Benedikt Halldórsson Research Scientist at the Earthquake Engineering Research Centre and Adjunct at the Faculty of Civil and Environmental Engineering
Mother-nature is life-giving and nurturing; the foundation of all life. She is, however, not without her perils. Modern scientists approach nature in various ways, but Benedikt Halldórsson, has studied the effect of powerful earthquakes in Iceland in order to make our relationship with mother-nature a safer one. Benedikt Halldórsson is a Research Scientist at the Earthquake Engineering Research Centre and Adjunct at the Faculty of Civil and Environmental Engineering
“A modern society on the fracture zone of South-Iceland and Tjörnes lives with the threat of powerful earthquakes. Strong earthquakes, both in Iceland and elsewhere in the world, have shown how vulnerable communities are to forceful movements of the surface due to earthquakes, like the ones on 28 May 2008 in South-Iceland,” says Halldórsson. It can be said that he follows in the footsteps of Icelandic poet Jónas Hallgrímsson, who wrote a history of Icelandic volcanoes in 1840-45, including a special chapter on earthquakes.
“Earthquakes have a negative impact on the economy, the environment, and the future development of Icelandic society. It is thus extremely important for Icelanders to keep the effects to a minimum whilst reducing the dangers caused by earthquakes,”
“Earthquakes have a negative impact on the economy, the environment, and the future development of Icelandic society. It is thus extremely important for Icelanders to keep the effects to a minimum whilst reducing the dangers caused by earthquakes,” says Halldórsson.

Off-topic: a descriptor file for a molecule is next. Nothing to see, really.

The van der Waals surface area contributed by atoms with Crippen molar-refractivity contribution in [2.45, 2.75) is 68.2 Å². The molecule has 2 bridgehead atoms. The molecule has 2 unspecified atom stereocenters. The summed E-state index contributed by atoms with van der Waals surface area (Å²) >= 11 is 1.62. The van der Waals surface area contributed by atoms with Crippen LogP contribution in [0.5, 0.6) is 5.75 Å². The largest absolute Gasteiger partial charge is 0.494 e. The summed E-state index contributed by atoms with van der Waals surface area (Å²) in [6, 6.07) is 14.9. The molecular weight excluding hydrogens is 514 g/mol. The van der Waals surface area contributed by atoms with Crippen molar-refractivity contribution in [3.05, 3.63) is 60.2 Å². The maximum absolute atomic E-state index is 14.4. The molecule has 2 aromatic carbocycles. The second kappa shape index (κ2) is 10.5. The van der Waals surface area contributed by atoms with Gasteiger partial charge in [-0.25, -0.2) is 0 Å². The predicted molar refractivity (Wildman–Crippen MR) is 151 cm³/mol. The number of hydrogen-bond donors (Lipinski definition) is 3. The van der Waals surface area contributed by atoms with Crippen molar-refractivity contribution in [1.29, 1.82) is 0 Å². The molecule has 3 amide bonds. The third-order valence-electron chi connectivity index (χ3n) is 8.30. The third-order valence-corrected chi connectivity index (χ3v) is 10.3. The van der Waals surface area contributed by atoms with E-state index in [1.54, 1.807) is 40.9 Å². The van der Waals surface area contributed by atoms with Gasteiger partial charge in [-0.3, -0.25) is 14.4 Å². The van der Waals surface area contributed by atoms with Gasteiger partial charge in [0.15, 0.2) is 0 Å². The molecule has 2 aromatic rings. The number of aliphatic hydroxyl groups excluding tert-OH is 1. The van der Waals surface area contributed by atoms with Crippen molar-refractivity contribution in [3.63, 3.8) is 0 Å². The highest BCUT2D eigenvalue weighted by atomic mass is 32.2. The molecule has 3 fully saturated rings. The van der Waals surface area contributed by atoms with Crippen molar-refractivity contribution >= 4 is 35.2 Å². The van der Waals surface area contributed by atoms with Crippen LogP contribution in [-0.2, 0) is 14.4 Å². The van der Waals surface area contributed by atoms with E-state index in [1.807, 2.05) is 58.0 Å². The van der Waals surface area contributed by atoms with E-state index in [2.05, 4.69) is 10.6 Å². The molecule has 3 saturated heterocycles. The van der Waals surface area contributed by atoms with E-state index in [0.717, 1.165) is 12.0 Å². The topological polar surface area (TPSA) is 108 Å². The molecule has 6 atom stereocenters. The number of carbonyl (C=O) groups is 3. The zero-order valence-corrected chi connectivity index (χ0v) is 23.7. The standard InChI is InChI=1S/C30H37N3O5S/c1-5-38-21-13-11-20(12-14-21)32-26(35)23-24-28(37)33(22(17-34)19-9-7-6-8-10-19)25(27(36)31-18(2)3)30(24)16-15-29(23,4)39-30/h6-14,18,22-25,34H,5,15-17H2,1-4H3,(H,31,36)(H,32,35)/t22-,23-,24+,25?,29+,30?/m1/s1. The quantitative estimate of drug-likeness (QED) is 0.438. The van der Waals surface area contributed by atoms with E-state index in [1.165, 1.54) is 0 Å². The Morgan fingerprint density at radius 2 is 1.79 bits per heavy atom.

This calls for, in his opinion, a detailed evaluation of seismic threat and the danger caused by surface movements in the wake of earthquakes as well as being an important prerequisite for the architecture of buildings in earthquake areas.
“The impact of earthquakes is usually most severe closest to the rift itself and reduces fast the further you get from it. It is thus important when calculating the impact of seismic activity close to the earthquake rift to take into consideration that the rift can be tens of kilometres in length and that it collapses almost completely. What we call epicentre, which is usually marked with an asterisk on the map, is in fact only the place where the earthquake begins – where the earth’s crust begins to break. Therefore, it only tells a part of the story, making it necessary to use a physical model to evaluate the effects of seismic activities even more accurately than before.”
Halldórsson says that such a model will be developed for earthquakes in Iceland by comparing it to the earthquakes in South Iceland in 2000 and 2008. That will give a more comprehensive picture of the impact of earthquakes in the neighbourhood of the rift itself.
Master students are working on this project to move it along and form results for publishing articles in international science journals and contributions at conferences. “We will hopefully receive enough research grants for this project so we can complete it as soon as possible in order to publish a new evaluation of the overall seismic threat in Iceland.”